The idea that one person (even the founder) will make the best decision in all cases is patently not right –

decision making needs to be devolved.

Some of this may seem common sense, but companies find it really hard to consistently get the basics right - those that do grow incredibly rapidly!

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3 comments

  1. Comment by Alistair Maclenan posted on

    The lack of ambition in this article is staggering and that it is posted on the "Innovate" UK website is almost too ironic to bear.

    It is a call to arms for the middle manager; 'don't strive to stand out, to have that one idea that might change the world, wait for someone else to have it and then just be better at administration'.

    "You'll be hard pressed to find an example of a company that does something completely unique and that has been hugely successful" - I don't know how 'completely unique' differs from unique but I would suggest that all hugely successful companies at one stage in their development, did something unique. That's what made them successful.

    To prove that point you go on to restate the unique mission of Google; the most successful company in the world. Ever.

    Reply
    • Replies to Alistair Maclenan>

      Comment by Dr Eamonn Maher posted on

      I have to agree totally with Alistair. For decades now true innovation has been defined as a COMBINATION of something UNIQUE - whether its hardware, software or creating a new market sector - PLUS its successful implementation/commecialisation.

      Success has to start somewhere, and I thought that Innovate UK was supposed to be the catalyst which speeds up "time to market" from the original idea by way of feasibility studies and then on to collaborative projects prior to product, and/or process, development. So now Innovate UK would prefer to put the cart before the horse, and favours camels designed by committees?

      I would like to see Innovate UK pay more attention to "disruptive and emerging technologies" which are truly game-changing. It's easy to pay lip service to supporting paradigm shifts but actually they usually happen because of an individual with a really good idea, quite often in a small company, which he/she is determined to drive through to the marketplace. Often this requires the birth and death of several companies - this is the history of the semiconductor industry which is central to most endeavours worldwide now, but had a very sticky start after the invention of the transistor in 1948. One of the inventors received the Nobel Prize twice - not many of those about these days.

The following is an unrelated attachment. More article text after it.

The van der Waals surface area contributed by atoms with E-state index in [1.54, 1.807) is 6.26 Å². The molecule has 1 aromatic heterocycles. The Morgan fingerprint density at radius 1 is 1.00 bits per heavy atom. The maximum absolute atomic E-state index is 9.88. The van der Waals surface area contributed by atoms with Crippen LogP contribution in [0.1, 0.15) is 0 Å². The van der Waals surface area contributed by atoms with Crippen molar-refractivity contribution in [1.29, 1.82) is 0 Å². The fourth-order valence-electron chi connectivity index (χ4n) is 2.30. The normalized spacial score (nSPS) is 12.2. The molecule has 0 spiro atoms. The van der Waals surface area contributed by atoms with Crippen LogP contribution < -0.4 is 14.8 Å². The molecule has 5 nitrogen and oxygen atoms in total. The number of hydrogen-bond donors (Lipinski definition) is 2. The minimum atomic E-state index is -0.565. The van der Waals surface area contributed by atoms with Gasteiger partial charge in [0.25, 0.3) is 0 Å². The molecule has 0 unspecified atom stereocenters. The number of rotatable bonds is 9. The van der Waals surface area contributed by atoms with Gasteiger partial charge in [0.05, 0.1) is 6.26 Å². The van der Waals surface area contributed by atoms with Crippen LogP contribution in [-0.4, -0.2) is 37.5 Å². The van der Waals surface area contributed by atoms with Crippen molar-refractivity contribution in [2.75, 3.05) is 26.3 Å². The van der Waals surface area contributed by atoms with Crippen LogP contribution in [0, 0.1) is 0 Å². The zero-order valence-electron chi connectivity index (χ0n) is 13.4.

Mediocrity in the underlying concept does not hack it if we are talking about serious ground-breaking innovation, however good the project management and admin are. Don't put the cart before the horse, even if you are a supporter of concurrent engineering. The "product champion" is key, and always will be.

      Reply
    • Replies to Alistair Maclenan>

      Comment by Ben Fletcher posted on

      @alistair @eamonn

      I get your points, and I've changed the article to (hopefully) correct the implication that you shouldn't innovate. Success is (as you say) all about having a tangible difference between your product and your competitors (and being able to effectively communicate that difference). But even if you invent a new category of product, you will have people copying you - and unless you execute effectively, you will lose out to them.

      It's almost a truism to say that all products are unique - no two products are identical, and it's the differences between the products that mean the difference between success and failure.

      But beyond the initial idea, what makes one product better than another - a unique vision with a unique set of values, worked on by people who are carefully selected, well trained and informed, with a singular focus on producing the best product - that's what excellence in execution is all about.

      In the specific case of Google, they did not invent the category of search, but they had a better vision of how it should be done and were hugely innovative. Facebook didn't create the first social network, but once they had initial success they iterated their way to global dominance.

      I'm absolutely not advocating decisions by committee by the way. I'm suggesting that a clear vision, objectives and values help people in the frontline make the right decisions and make them faster with no second guessing - the exact opposite of committee decisions.

      Reply